Pairing curry with alcohol
Who said that only European dishes go well with wines? You may think that only dishes like Neapolitan pastas and Provencal bouillabaisse are paired with wines such as Bourdeaux or Malbec. That, unfortunately, is an old gastronomical myth that should be cast aside. In fact, with a discriminating palate, a knack for experimenting with flavours, and a strong tolerance to alcohol, you can pair wine with any type of cuisine—and Indian cuisine is no exception to this. With a wild mix of flavours and spices, experimenting with Indian cuisines is the perfect way to hone your wine pairing skills. And what dish is more prominent than a traditional curry? If you think that curry is difficult to pair with alcohol, then you might want to read the following steps we have provided.
Spiced up dishes like curry? No problem.
Strong, spicy, meaty: these are the characteristics of an authentic Indian curry. The combination of different spices, the acrid taste of the lamb, the scorching feeling of chilies in your mouth—an authentic curry is enough to make you sweat because of spices in some dishes. One canon in wine pairing is that spicy dishes should be consumed with sweet wines. “A general rule of thumb has always been to move toward a sweeter wine when serving spicy food,” said Chef Eric Ripert. For curries, Wine and Spirit Education Trust Level 3 Awardee and foodie Chie Gatchalian recommended Riesling, a sweet wine that is a perfect match for the intensity of the curry. “”If you’re serving [Indian] food or anything that has an intense spice, go with the sweet Riesling. The sweetness balances the spice,” she said during a Marks and Spencer wine event in the Philippines.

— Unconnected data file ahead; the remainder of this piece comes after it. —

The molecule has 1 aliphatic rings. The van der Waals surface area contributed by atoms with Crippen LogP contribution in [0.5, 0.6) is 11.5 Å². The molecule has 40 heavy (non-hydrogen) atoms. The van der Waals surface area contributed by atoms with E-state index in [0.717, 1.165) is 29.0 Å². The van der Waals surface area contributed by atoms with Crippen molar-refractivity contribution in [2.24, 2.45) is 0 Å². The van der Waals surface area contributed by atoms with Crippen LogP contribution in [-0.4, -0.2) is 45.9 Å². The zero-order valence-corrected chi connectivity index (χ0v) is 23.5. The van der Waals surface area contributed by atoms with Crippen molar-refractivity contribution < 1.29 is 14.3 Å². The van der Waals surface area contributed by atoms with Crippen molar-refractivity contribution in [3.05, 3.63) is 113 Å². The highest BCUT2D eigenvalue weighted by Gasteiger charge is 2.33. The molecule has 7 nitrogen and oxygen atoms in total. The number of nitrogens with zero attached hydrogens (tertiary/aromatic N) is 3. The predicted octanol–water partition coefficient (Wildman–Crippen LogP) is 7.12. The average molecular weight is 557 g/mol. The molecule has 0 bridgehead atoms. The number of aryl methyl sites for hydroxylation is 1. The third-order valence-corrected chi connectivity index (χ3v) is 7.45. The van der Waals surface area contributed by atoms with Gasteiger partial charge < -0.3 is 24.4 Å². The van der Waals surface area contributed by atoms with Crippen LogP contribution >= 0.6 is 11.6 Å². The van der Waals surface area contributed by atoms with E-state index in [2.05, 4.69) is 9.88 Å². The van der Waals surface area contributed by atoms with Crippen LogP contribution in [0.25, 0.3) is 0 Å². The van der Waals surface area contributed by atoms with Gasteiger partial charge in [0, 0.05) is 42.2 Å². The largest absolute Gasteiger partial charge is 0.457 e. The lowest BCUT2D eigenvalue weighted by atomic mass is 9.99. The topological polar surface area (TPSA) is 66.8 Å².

To be safe, go with beer
“Among Asian cuisines, Indian food probably has the greatest notoriety for being hard to match with wine. Its complex layering of spices and chilis makes for a tricky challenge,” wrote Jon Bonne and Olivia Wu in an article published in SFGate. Because curry relies on complex spicy flavours and pungent seasoning, beer is the safest bet with this dish.
“Let’s begin with the obvious: Beer makes for an excellent pairing with most Indian food. (Which beer, and which food, is grist for another day.) If that’s your preference, go with it. Whiskey, as enjoyed in India with hors d’oeuvres, is fine, too,” they wrote.